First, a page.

is one of Polke's most famous raster paintings. Political and social commentary was a constant thread throughout his work, which really shows in this piece. It was originally displayed outside the Venice pavilion in 1986, the year Polke was selected to represent Germany at the Venice Biennale.
Sigmar Polke: Alibis
302 x 225 cm
Acrylic on canvas
Date of work
Original: Acrylic on canvas 302 x 225 cm Private Collection © The Estate of Sigmar Polke / DACS, London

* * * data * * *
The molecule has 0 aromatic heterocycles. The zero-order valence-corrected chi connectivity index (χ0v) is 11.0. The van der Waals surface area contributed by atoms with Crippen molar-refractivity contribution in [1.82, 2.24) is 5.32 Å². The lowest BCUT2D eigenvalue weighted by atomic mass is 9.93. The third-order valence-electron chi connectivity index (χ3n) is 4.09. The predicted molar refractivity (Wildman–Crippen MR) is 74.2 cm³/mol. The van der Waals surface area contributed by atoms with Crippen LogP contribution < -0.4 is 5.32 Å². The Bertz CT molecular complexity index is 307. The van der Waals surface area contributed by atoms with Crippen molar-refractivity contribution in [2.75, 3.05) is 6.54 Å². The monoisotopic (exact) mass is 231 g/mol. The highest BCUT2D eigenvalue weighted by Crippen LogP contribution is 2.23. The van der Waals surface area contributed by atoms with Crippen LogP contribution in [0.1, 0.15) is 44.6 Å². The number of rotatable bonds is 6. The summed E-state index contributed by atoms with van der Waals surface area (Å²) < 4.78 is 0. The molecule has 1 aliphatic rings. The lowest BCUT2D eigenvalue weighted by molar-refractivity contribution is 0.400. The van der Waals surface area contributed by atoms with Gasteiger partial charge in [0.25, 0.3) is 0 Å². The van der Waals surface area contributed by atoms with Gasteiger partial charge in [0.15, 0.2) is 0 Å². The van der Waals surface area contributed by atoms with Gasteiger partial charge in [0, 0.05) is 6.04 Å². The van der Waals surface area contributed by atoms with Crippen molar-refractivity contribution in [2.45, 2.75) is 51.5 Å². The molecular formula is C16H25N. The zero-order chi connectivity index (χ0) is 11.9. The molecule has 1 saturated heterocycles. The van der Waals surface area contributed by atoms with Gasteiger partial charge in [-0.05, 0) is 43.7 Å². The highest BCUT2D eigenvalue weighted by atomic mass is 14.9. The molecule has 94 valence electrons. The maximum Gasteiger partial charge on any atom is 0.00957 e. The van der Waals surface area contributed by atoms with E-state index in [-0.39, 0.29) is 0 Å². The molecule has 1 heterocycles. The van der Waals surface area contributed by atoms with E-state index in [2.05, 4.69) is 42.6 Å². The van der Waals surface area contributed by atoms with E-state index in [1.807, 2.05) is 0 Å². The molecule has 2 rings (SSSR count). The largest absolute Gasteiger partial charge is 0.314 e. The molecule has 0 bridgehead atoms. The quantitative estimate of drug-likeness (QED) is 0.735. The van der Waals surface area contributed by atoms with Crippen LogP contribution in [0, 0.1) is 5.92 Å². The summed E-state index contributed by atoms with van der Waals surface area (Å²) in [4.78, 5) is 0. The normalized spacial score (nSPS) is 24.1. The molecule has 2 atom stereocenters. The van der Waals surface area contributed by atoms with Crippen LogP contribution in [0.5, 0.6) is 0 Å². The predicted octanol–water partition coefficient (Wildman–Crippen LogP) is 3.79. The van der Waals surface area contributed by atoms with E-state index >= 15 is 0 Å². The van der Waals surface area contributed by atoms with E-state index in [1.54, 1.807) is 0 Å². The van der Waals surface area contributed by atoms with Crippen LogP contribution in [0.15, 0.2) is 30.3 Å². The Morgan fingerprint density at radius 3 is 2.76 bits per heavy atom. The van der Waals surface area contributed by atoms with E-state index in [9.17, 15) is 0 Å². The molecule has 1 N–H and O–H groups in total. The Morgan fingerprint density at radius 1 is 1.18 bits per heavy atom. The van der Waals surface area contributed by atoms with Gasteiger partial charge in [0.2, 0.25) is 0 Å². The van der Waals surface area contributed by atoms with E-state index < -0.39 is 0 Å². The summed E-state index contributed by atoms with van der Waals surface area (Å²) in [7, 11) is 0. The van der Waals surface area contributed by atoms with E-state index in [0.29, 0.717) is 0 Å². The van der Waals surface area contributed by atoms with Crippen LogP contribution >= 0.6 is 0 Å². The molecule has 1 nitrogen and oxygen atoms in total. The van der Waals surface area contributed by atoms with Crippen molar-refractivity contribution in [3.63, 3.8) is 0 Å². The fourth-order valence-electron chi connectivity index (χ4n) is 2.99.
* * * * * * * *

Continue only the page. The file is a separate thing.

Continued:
Born in Germany in 1941, Sigmar Polke was one of the most insatiably experimental artists of the twentieth century. He worked in off-the-wall materials, often appropriating images and techniques from other artists. Polke took a wildly different approach to art-making throughout his career, from his responses to consumer society in the 1960s to his interest in travel, drugs and communal living in the 1970s and his increasingly experimental practice after 1980. This love of experimentation, abrupt stylistic changes and of contradiction, irony and mocking remained essential to his innovative art and have left his work hard to categorise, even after his death in 2010.